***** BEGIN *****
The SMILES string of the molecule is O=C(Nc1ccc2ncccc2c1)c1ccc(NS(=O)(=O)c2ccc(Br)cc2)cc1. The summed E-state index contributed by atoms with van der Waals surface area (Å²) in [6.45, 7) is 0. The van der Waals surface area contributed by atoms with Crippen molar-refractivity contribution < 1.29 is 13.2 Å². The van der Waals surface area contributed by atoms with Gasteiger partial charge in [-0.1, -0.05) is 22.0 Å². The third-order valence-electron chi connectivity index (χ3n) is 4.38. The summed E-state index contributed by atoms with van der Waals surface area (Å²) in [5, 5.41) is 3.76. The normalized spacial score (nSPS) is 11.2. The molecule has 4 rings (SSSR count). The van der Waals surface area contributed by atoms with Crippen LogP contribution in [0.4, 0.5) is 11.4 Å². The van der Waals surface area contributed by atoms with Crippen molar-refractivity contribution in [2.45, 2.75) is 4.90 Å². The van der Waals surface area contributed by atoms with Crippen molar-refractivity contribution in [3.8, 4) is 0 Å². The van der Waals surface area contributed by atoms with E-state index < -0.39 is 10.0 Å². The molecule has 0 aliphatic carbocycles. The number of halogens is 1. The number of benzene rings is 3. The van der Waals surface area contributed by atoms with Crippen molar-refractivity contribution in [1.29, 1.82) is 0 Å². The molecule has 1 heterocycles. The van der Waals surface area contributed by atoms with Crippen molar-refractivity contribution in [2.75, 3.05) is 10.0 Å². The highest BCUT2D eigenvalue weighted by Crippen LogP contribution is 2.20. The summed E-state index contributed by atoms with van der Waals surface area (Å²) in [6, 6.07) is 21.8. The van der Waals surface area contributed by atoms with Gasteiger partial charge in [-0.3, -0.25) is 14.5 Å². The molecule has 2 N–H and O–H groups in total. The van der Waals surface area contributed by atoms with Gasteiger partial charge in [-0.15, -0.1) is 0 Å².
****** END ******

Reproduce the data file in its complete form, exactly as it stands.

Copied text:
The SMILES string of the molecule is O=C(Nc1ccc2ncccc2c1)c1ccc(NS(=O)(=O)c2ccc(Br)cc2)cc1. The summed E-state index contributed by atoms with van der Waals surface area (Å²) in [6.45, 7) is 0. The van der Waals surface area contributed by atoms with Crippen molar-refractivity contribution < 1.29 is 13.2 Å². The van der Waals surface area contributed by atoms with Gasteiger partial charge in [-0.1, -0.05) is 22.0 Å². The third-order valence-electron chi connectivity index (χ3n) is 4.38. The summed E-state index contributed by atoms with van der Waals surface area (Å²) in [5, 5.41) is 3.76. The normalized spacial score (nSPS) is 11.2. The molecule has 4 rings (SSSR count). The van der Waals surface area contributed by atoms with Crippen LogP contribution in [0.4, 0.5) is 11.4 Å². The van der Waals surface area contributed by atoms with Crippen molar-refractivity contribution in [2.45, 2.75) is 4.90 Å². The van der Waals surface area contributed by atoms with Crippen molar-refractivity contribution in [3.8, 4) is 0 Å². The van der Waals surface area contributed by atoms with E-state index < -0.39 is 10.0 Å². The molecule has 0 aliphatic carbocycles. The number of halogens is 1. The number of benzene rings is 3. The van der Waals surface area contributed by atoms with Crippen molar-refractivity contribution in [1.29, 1.82) is 0 Å². The molecule has 1 heterocycles. The van der Waals surface area contributed by atoms with Crippen molar-refractivity contribution in [2.75, 3.05) is 10.0 Å². The highest BCUT2D eigenvalue weighted by Crippen LogP contribution is 2.20. The summed E-state index contributed by atoms with van der Waals surface area (Å²) in [6, 6.07) is 21.8. The van der Waals surface area contributed by atoms with Gasteiger partial charge in [-0.3, -0.25) is 14.5 Å². The molecule has 2 N–H and O–H groups in total. The van der Waals surface area contributed by atoms with Gasteiger partial charge in [-0.15, -0.1) is 0 Å².